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Chapter 6: Possible answers to Study Questions

 

2. Contrastive distribution of phones involves phones which can be substituted for one another to obtain different word forms. Minimal pairs (of words) are two words which differ by one contrastive phone (in the same position in each word). For example, in the words 'write' and 'ride' (/rait/ and /raid/), /t/ and /d/ are in contrastive distribution. Complementary distribution of phones involves two or more phones, one of which only appear in environments where the other one does not appear. For example, the /s/ ~ /z/ contrast in the words 'writes' and 'rides' (/raits/ and /raidz/). In this case /s/ and /z/ are considered to be in complementary distribution because one (/s/) occurs at the end of a word after a voiceless consonant, while the other (/z/) occurs at the end of a word after a voiced consonant.

Contrastive distribution of morphs involve morphs which can be substituted for one another to obtain different word forms (inflections and derivations). For example, in the words 'played' and 'player' (/pleid/ and /pleir/), the morphs [d] and [r] combine with a morpheme [plei] to obtain two contrastive word forms (the first one, played, an inflected form, and the second one, player, a derived form).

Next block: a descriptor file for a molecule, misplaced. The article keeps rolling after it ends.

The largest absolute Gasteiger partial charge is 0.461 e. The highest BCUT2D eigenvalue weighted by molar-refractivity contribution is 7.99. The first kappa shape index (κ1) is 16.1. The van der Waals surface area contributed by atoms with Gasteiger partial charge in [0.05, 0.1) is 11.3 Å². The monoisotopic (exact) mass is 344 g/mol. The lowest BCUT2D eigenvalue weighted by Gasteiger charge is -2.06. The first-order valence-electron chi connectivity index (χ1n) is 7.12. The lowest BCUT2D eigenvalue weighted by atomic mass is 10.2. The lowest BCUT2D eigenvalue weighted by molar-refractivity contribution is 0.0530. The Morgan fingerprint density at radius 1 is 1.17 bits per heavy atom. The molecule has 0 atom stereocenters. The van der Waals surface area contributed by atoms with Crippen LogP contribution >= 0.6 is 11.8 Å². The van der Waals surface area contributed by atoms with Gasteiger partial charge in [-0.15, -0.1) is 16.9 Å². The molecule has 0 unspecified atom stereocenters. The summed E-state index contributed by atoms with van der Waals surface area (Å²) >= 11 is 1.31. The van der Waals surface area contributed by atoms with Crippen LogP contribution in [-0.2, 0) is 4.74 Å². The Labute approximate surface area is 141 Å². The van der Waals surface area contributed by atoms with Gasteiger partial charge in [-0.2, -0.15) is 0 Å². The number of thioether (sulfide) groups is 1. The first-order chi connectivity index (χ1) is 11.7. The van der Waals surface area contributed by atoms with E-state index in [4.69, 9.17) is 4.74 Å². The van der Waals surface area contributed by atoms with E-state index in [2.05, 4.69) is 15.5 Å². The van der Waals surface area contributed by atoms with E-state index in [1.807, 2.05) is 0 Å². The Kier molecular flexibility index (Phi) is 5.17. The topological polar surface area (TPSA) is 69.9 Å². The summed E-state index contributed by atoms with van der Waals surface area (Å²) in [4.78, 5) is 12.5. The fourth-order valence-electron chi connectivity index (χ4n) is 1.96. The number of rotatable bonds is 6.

Complementary distribution of morphs involve two or more morphs which only appear in environments where the other one does not appear. For example, the words 'played' and 'taken' (/pleid/ and /tekn/) are verbs which are inflected with the past participle. The past participle morph [d] only occurs in environments (with particular lexemes) where the past participle morph [n] does not occur.

4. Phonological conditioning of alternations: predictable: eg. yu"z-ler-iniz 'your faces'; recurrent e.g., -ler/-lar 'plural', -e/-a 'to'. Morphological conditioning of alternations: sometimes predictable: e.g., swells/holes, swelling/holing; sometimes unpredictable eg. swollen/*swelled, holed/*holen; sometimes recurrent eg. tell-told, sell-sold [e] vs. [au]; sometimes non-recurrent eg. catch-caught [aet ] vs. [O:].

 

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